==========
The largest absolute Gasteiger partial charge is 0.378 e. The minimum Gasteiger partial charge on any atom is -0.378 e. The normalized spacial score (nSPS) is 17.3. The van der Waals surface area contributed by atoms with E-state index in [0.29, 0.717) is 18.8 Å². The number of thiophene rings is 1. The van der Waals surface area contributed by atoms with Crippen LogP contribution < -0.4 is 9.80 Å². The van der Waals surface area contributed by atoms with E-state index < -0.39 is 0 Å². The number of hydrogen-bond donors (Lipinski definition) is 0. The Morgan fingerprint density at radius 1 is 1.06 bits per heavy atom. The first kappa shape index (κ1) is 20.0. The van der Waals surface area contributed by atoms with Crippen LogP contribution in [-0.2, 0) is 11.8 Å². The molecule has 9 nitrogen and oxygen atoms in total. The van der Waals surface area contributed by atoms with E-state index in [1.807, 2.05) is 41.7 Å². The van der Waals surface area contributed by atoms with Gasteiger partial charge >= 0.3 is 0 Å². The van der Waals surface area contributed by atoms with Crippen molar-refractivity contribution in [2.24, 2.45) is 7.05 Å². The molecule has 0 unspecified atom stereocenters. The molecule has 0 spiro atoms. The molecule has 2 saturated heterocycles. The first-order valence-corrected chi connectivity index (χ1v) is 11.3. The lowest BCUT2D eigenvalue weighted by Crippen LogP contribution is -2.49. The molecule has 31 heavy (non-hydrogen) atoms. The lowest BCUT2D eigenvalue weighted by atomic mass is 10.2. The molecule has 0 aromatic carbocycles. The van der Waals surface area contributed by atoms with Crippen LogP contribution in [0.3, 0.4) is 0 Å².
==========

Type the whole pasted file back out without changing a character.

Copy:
The largest absolute Gasteiger partial charge is 0.378 e. The minimum Gasteiger partial charge on any atom is -0.378 e. The normalized spacial score (nSPS) is 17.3. The van der Waals surface area contributed by atoms with E-state index in [0.29, 0.717) is 18.8 Å². The number of thiophene rings is 1. The van der Waals surface area contributed by atoms with Crippen LogP contribution < -0.4 is 9.80 Å². The van der Waals surface area contributed by atoms with E-state index < -0.39 is 0 Å². The number of hydrogen-bond donors (Lipinski definition) is 0. The Morgan fingerprint density at radius 1 is 1.06 bits per heavy atom. The first kappa shape index (κ1) is 20.0. The van der Waals surface area contributed by atoms with Crippen LogP contribution in [-0.2, 0) is 11.8 Å². The molecule has 9 nitrogen and oxygen atoms in total. The van der Waals surface area contributed by atoms with E-state index in [1.807, 2.05) is 41.7 Å². The van der Waals surface area contributed by atoms with Gasteiger partial charge >= 0.3 is 0 Å². The van der Waals surface area contributed by atoms with Crippen molar-refractivity contribution in [2.24, 2.45) is 7.05 Å². The molecule has 0 unspecified atom stereocenters. The molecule has 0 spiro atoms. The molecule has 2 saturated heterocycles. The first-order valence-corrected chi connectivity index (χ1v) is 11.3. The lowest BCUT2D eigenvalue weighted by Crippen LogP contribution is -2.49. The molecule has 31 heavy (non-hydrogen) atoms. The lowest BCUT2D eigenvalue weighted by atomic mass is 10.2. The molecule has 0 aromatic carbocycles. The van der Waals surface area contributed by atoms with Crippen LogP contribution in [0.3, 0.4) is 0 Å².